I - Java in the database, JDBC, UCP, DRCP, Application Continuity, Transaction Guard
II - Oracle Datasource for Hadoop (OD4H), In-Database Container for
Hadoop, Orale Datasource for Spark
All topics discussed here represent my own opinions and speculations.
building modern Web, mobile, and cloud based applications, the ability to use
the same language across all tiers (client, middle, and database) feels like
Nirvana but the IT landscape is not a green field; enterprises have invested a
with it becomes imperative. WebSockets and RESTful services enable loose integration
and Node.js APIs on the JVM (Avatar.js, Nodyn, Trireme), make possible and very
tempting to co-locate Java and Node applications on the same JVM.
directly on the embedded JVM in Oracle database 12c and the steps for running Node.js
applications on the JVM against Orace database 12c, using Avatar.js, JDBC and
Evolution of Web Applications Architecture
thing while business logic, back-end services and even presentations where handled/produced
engines (Google’s V8, Rhino) leave the browsers and gave birth to server-side
Node Programming Model
and similar frameworks bring ease of development rapid prototyping,
event-driven, and non-blocking programming model
however, unlike Java, Node lacks standardization in many areas such as database
access i.e., JDBC equivalent, and may lead, without discipline, to the so
called “callback hell”.
Nonetheless, Node is popular and has a vibrant community and a large set of frameworks.
Node Impact on Web Applications
the advent of Node, REST and Web Sockets, the architecture of Web applications
has evolved into
interacting with Java business logic and databases.
new proposal for Web applications architecture is the integration of Node.js and
Java on the JVM. Let’s discuss the enabling
typical use cases with Oracle database 12c.
In summary, the JVM brings(i) portability; (ii) manageability; (iii) Java tools; (iv) Java libraries/technologies such as JDBC, Hadoop; and (v) the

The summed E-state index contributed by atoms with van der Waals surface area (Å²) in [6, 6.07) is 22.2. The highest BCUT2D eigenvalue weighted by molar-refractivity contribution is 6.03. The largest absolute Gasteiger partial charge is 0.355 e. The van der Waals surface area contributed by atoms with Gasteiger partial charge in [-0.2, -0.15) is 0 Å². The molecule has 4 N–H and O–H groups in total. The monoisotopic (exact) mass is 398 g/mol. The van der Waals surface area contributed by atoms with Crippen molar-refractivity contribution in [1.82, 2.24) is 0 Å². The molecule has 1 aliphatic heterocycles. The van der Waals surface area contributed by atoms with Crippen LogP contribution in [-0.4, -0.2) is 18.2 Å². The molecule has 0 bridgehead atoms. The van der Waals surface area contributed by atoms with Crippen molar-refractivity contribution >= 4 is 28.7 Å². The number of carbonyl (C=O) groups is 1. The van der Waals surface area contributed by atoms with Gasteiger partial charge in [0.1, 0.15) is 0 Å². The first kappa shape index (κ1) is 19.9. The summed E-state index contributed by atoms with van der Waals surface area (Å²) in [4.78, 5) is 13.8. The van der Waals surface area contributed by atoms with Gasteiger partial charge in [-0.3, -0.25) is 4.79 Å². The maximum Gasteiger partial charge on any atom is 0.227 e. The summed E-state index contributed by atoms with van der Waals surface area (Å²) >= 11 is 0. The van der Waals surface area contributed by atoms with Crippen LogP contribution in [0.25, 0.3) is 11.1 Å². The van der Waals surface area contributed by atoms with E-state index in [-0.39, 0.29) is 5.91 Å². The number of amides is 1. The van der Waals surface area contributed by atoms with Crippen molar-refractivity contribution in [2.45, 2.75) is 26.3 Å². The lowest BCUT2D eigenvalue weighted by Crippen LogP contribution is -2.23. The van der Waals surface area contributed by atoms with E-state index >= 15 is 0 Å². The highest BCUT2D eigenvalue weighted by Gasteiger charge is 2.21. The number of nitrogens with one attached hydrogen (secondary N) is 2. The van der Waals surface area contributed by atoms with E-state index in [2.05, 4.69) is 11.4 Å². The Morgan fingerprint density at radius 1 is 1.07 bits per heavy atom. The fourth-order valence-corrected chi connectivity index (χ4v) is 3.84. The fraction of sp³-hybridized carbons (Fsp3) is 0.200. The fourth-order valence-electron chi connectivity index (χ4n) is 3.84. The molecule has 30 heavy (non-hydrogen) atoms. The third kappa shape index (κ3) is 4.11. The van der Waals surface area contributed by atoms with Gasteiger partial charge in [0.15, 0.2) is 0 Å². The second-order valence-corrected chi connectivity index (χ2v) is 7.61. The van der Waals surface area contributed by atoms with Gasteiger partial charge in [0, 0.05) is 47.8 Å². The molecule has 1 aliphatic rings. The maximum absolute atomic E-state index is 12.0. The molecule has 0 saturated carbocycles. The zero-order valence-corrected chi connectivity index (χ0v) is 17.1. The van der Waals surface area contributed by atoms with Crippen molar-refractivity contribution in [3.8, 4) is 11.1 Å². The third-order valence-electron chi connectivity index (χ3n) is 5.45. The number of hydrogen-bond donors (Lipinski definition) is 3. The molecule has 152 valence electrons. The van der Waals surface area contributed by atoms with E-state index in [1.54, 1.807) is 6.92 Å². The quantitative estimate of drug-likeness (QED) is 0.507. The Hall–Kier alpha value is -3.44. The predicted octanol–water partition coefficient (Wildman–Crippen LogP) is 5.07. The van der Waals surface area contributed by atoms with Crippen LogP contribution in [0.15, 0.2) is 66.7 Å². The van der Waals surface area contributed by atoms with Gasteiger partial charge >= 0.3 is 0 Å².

preservation of investments in Java.
There are several implementations/projects
engine in Java SE, now replaced by
Nashorn in Java SE 8.
engine for the JVM. Here is the project homepage http://dynjs.org/.
Introduced in Java 7 but “production” in Java 8,
the goal of project Nashorn (JEP 174), is to enhance the performance and
Java and invoking Java from Nashorn).
To illustrate the reach of Nashorn on the JVM and the interaction between Java
in Oracle database 12c.
with Oracle database 12c Using Nashorn
Java in Oracle database. Then you might ask: why run Java in the database, in
the first place? As discussed in my book,
the primary motivations are:
(i) reuse skills and code, i.e., which programming
languages are your new hire knowledgeable of or willing to learn;
data shipping i.e.,
in-place processing of billions of data/documents;
(iii) combine SQL with foreign
libraries to achieve new database capability thereby extending SQL and the reach
of the RDBMS, e.g., Web Services callout, in-database container for Hadoop.
Some developers/architects prefer a tight separation between the RDBMS and
applications therefore, no programming language in the databasebut
there are many pragmatic developers/architects who run code near data, whenever
it is more efficient than shipping data to external infrastructure.
functions with data on the same compute engine is shared by many programming
models such as Hadoop. With the surge and prevalence of Cloud computing, RESTful
service based architecture is the new norm. Data-bound services can be secured
and protected by the REST infrastructure, running outside the RDBMS. Typical
procedures service would process millions/billions of JSON documents in the Oracle database and would return the result sets to the service invoker.
programming language on the JVM in the database is a sound architectural choice.
The best practices consist in: (i) partitioning applications into data-bound
and compute-bound modules or services; (ii) data-bound services are good
candidates for running in the database; (iii) understand Oracle database DEFINERINVOKER rights 
and grant only the necessary privilege(s) and/or permission(s).
The following steps allow implementing
JavaScipt stored procedure running in
Oracle database; these steps represent an enhancement from the ones presented
database schema for reading from RDBMS file system something not recommended
from security perspective. Here is a safer approach:
is part of Java 8 but early editions can be built for Java 7; the embedded
JavaVM in Oracle database 12c supports Java 6 (the default) or Java 7. For this
proof of concept, install Oracle database 12c with Java SE 7 
a standard Nashorn.jar;
(ii) modify the Shell code to interpret the given script name as an OJVM
resource; this consists mainly in invoking getResourceAsStream()on
the current thread's context class loader ; (iii) rebuild Nashorn.jar with the
3.Load the modified
Nashorn jar into an Oracle database shema e.g., HR loadjava -v -r -u
with a script name as parameter create or replace
procedure run(script varchar2);